Living a Life of Giving

April 26, 2021 by

Sister Susan Stoeber, a life-long career nurse, may have retired from nursing … but she hasn’t retired from helping people and bringing joy to people’s lives.

Sister Susan is well-known in the area from her 45 years as a nurse at the local hospital, now known as Cloud County Health Center, in Concordia. But she hasn’t let retirement from her career slow her down from giving back to the community and making people happy.

These days she works a few days at the Nazareth Motherhouse, maintaining a supply center of over-the-counter medications, personal hygiene supplies and other basic necessities and special requests for the sisters. She said she followed in the footsteps of Sister Charlotte Lutgen, also a retired nurse, who took care of purchasing and distributing supplies for the sisters for years. When Sister Charlotte retired, Sister Susan took over in about 2017.

“I do shopping, restocking and distributing. The sisters fill out slips and then I pick up the orders,” Sister Susan said. “Sister Charlotte continued to help as long as she could.”
But many people know Sister Susan for what she does when she’s not working — crocheting whimsical animals that are always in demand.
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Sister Susan with some of her creations.

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“I worked 45 years at the hospital here in town (Concordia). After graduation I started here and I stayed here,” Sister Susan said. “When I started as a nurse we didn’t have an intensive care unit, so I worked the MedSurg floor. That’s short for Medical Surgical floor. I graduated in 1970, and we got our Intensive Care Unit on the third floor in 1972 or ‘73, and then I was educated for that and that’s where I worked the entire time until things changed with technology and I started working between the two.”

She said she was always excited about medical advancements.

“We were a small hospital, but some of the new doctors there started new procedures, and that was exciting, and we got a lot of post surgical patients,” she said. “I saw a lot of changes between now and then.”

Retirement was a change.

“I miss it, that was all I knew.”

She said she had hoped to make it 50 years in her career, but with the changes in computer requirements it became too difficult to take care of patients and handle the technology.

Crocheting to help others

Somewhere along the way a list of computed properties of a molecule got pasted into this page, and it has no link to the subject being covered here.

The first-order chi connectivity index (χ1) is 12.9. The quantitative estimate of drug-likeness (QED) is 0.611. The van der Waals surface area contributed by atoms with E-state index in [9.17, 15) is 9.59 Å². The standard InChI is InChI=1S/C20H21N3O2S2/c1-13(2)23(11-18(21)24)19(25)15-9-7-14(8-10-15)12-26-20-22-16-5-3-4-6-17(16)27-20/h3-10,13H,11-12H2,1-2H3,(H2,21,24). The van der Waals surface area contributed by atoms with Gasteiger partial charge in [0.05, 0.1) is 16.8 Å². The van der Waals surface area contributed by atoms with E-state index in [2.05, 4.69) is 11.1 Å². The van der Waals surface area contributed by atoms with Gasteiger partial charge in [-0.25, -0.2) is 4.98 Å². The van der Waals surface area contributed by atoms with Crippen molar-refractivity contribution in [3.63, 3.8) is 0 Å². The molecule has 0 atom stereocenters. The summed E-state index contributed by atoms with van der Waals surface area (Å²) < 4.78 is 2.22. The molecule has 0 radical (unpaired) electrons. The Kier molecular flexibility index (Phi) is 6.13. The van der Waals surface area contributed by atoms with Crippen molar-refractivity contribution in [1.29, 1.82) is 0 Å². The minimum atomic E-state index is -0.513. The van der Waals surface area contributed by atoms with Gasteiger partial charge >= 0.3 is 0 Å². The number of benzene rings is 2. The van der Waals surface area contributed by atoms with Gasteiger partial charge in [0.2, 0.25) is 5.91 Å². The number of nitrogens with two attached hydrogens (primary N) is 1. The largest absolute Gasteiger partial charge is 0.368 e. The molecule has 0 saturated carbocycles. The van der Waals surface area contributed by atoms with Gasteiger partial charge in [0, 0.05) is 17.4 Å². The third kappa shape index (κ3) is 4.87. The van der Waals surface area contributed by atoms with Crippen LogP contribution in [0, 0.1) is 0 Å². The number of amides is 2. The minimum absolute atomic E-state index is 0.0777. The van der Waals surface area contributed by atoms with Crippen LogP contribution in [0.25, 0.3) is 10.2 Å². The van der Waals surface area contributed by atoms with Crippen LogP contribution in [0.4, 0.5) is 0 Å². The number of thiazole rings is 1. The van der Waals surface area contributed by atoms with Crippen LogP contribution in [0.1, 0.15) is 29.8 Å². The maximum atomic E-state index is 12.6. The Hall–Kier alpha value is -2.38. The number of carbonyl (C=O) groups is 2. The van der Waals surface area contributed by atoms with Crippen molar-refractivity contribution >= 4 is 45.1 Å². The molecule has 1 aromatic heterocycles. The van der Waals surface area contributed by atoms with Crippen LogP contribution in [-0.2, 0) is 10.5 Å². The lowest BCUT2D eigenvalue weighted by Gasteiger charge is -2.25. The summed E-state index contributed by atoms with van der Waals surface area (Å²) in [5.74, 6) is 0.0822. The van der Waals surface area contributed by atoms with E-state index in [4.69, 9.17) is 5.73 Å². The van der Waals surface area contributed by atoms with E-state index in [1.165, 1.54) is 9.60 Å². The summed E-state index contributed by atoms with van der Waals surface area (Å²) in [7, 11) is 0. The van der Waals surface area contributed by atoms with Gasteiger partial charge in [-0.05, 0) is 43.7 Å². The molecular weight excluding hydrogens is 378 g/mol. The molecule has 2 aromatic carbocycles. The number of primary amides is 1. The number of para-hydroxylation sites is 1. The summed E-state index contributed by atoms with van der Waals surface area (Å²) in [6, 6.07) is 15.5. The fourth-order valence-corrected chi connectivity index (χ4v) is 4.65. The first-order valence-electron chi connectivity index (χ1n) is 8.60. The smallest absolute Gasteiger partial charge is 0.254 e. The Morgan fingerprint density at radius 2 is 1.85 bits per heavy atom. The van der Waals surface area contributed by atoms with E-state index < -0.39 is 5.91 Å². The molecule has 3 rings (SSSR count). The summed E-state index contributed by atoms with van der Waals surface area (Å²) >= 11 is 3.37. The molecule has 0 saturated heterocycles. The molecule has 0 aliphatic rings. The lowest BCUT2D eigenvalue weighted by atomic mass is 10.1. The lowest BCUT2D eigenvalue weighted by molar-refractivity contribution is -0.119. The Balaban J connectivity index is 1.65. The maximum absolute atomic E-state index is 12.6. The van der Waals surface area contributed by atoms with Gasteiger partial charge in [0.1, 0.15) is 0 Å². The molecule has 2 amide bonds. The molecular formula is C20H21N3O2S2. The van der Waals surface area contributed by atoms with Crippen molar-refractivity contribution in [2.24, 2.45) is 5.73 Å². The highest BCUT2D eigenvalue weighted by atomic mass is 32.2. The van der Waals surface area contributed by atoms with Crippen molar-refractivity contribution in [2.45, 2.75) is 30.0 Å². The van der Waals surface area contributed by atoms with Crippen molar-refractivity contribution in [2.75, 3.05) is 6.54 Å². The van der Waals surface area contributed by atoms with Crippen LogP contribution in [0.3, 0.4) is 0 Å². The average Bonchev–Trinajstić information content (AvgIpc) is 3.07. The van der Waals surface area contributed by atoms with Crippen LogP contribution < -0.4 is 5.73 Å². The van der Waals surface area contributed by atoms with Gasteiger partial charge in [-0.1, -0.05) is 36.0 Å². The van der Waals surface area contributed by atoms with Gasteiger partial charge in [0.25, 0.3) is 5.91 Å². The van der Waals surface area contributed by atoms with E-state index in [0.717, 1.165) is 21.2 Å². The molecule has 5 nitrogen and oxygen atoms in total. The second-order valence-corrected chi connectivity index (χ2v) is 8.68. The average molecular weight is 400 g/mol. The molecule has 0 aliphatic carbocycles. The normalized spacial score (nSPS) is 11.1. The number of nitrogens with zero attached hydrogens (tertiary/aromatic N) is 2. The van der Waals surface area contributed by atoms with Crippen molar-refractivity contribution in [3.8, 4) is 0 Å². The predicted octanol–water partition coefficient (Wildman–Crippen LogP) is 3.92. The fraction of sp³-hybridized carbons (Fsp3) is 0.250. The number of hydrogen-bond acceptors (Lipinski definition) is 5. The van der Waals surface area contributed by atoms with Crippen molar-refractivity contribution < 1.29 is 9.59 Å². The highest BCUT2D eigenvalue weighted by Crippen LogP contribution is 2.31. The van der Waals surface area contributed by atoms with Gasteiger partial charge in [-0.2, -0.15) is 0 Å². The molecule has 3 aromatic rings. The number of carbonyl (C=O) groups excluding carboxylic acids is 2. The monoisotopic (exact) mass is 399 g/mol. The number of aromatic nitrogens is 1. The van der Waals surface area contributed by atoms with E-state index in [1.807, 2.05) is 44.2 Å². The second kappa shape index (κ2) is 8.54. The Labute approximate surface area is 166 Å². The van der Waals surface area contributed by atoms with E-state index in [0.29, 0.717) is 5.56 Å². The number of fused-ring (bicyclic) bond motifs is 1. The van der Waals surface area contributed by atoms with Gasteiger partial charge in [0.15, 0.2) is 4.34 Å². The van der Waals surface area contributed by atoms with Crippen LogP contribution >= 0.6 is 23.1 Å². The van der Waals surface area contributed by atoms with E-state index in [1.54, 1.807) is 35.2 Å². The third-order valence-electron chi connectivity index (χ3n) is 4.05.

Another way Sister Susan is known in the area is for her crocheted animals. Thanks to her roommates she had as a nurse in Concordia, she learned to crochet and advance her skills.

Sister Susan lived with Sister Leah Smith and Sister Jackie Kircher since the 1980s. They are both now deceased.

Sister Leah taught her how to crochet and how to make rosaries — both of which she continues to do. Some of her rosaries and many of her stuffed animals can be found in the Nazareth Motherhouse Gift Shop.

“It keeps me busy. I have to be busy all the time,” she said.

Sister Susan said she started out finding patterns on Pinterest. If it is something simple like a small teddy bear she’s made before, she can make one in a day or two. If it is more complicated … well that depends.

“Now if it’s a new pattern and big, it can take a long time,” she pulled out an intricate, large stuffed alpaca. “This took me forever. The first try was real difficult. The second one I tried probably took me a week to make.”

Other popular designs she has made were baskets with baby dolls with a full wardrobe of crocheted clothes, various species of dinosaurs, and a crocheted ‘Baby Yoda.’
Her designs are usually at the Motherhouse Gift Shop, but she’s also shared them with Neighbor to Neighbor for their annual Holiday Boutique.

“I make a lot for N2N. Last year we had a little truck that one of the guys did and I made all of the little animals that went in the back.”

She has a dinosaur grouping planned for the next time N2N can host one of their events in person.

Sister Susan also does custom orders, including a group of 15 honey bees for a girls’ sports team.

“One girl asked me if I’d ever made a Baby Yoda. I said, no, but if I can find a pattern I will. So I made her a Baby Yoda,” she said. “If they come up to me and make a request I will try to do it.”

Her Baby Yodas have been a best seller in the gift shop and at the annual plant sale.

She also donates her work to charity.

“I called the Cloud County Resource Center one year and asked if she’d want a bunch of the small teddy bears and she was tickled pink. I took them two tubs of stuff to give to their Christmas programs,” she said. “This year I asked and they weren’t doing it due to Covid, so I took them to Neighbor to Neighbor and they gave it to all the kids for their Christmas packages.”

Currently she’s working on a bunch of teddy bears for a group in Lindsborg that is sending baskets to kids in need overseas.

Managing supplies

When she’s not crocheting, or helping out driving sisters to appointments, she manages the supplies. She said she tries to keep the shopping to once a week, but there has been more demand since more sisters have returned to the Motherhouse.

But the job has its benefits.

“The best thing about coming here and having this position is getting to know the sisters, because, as a nurse, you don’t get involved in the Motherhouse stuff a lot. I didn’t even come to a lot of the meetings, because of work. So getting to know the older sisters personally means a lot to me,” she said. “And I think that is the best part about this job.”

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